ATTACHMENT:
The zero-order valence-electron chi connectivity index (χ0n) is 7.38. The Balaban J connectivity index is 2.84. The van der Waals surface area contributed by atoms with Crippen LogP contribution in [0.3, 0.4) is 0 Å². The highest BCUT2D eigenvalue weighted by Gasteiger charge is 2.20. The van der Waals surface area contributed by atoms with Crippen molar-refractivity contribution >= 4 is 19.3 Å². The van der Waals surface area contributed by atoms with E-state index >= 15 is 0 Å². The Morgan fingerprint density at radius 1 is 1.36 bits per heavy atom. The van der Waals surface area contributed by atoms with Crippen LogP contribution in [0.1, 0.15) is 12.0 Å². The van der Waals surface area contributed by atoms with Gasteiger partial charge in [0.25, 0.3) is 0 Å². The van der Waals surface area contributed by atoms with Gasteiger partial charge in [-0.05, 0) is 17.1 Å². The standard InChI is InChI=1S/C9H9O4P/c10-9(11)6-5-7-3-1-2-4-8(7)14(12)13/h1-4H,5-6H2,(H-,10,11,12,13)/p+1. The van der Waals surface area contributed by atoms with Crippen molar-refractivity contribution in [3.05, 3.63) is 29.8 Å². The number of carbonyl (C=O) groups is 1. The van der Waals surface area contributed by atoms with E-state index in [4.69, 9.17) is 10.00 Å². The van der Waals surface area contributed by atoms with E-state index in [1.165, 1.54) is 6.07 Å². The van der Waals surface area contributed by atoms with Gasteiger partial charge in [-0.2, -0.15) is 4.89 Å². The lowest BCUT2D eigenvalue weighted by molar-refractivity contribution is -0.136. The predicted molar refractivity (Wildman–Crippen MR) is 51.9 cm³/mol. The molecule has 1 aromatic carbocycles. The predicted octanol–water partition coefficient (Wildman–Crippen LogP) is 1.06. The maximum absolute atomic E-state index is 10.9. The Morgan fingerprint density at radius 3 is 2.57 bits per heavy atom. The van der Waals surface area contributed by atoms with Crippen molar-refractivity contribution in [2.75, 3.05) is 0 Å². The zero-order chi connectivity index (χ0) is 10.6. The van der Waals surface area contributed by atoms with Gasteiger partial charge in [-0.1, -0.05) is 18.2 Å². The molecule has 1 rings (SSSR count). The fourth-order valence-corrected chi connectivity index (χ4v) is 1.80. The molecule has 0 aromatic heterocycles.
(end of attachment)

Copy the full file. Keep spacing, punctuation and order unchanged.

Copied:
The zero-order valence-electron chi connectivity index (χ0n) is 7.38. The Balaban J connectivity index is 2.84. The van der Waals surface area contributed by atoms with Crippen LogP contribution in [0.3, 0.4) is 0 Å². The highest BCUT2D eigenvalue weighted by Gasteiger charge is 2.20. The van der Waals surface area contributed by atoms with Crippen molar-refractivity contribution >= 4 is 19.3 Å². The van der Waals surface area contributed by atoms with E-state index >= 15 is 0 Å². The Morgan fingerprint density at radius 1 is 1.36 bits per heavy atom. The van der Waals surface area contributed by atoms with Crippen LogP contribution in [0.1, 0.15) is 12.0 Å². The van der Waals surface area contributed by atoms with Gasteiger partial charge in [0.25, 0.3) is 0 Å². The van der Waals surface area contributed by atoms with Gasteiger partial charge in [-0.05, 0) is 17.1 Å². The standard InChI is InChI=1S/C9H9O4P/c10-9(11)6-5-7-3-1-2-4-8(7)14(12)13/h1-4H,5-6H2,(H-,10,11,12,13)/p+1. The van der Waals surface area contributed by atoms with Crippen molar-refractivity contribution in [3.05, 3.63) is 29.8 Å². The number of carbonyl (C=O) groups is 1. The van der Waals surface area contributed by atoms with E-state index in [4.69, 9.17) is 10.00 Å². The van der Waals surface area contributed by atoms with E-state index in [1.165, 1.54) is 6.07 Å². The van der Waals surface area contributed by atoms with Gasteiger partial charge in [-0.2, -0.15) is 4.89 Å². The lowest BCUT2D eigenvalue weighted by molar-refractivity contribution is -0.136. The predicted molar refractivity (Wildman–Crippen MR) is 51.9 cm³/mol. The molecule has 1 aromatic carbocycles. The predicted octanol–water partition coefficient (Wildman–Crippen LogP) is 1.06. The maximum absolute atomic E-state index is 10.9. The Morgan fingerprint density at radius 3 is 2.57 bits per heavy atom. The van der Waals surface area contributed by atoms with Crippen molar-refractivity contribution in [2.75, 3.05) is 0 Å². The zero-order chi connectivity index (χ0) is 10.6. The van der Waals surface area contributed by atoms with Gasteiger partial charge in [-0.1, -0.05) is 18.2 Å². The molecule has 1 rings (SSSR count). The fourth-order valence-corrected chi connectivity index (χ4v) is 1.80. The molecule has 0 aromatic heterocycles.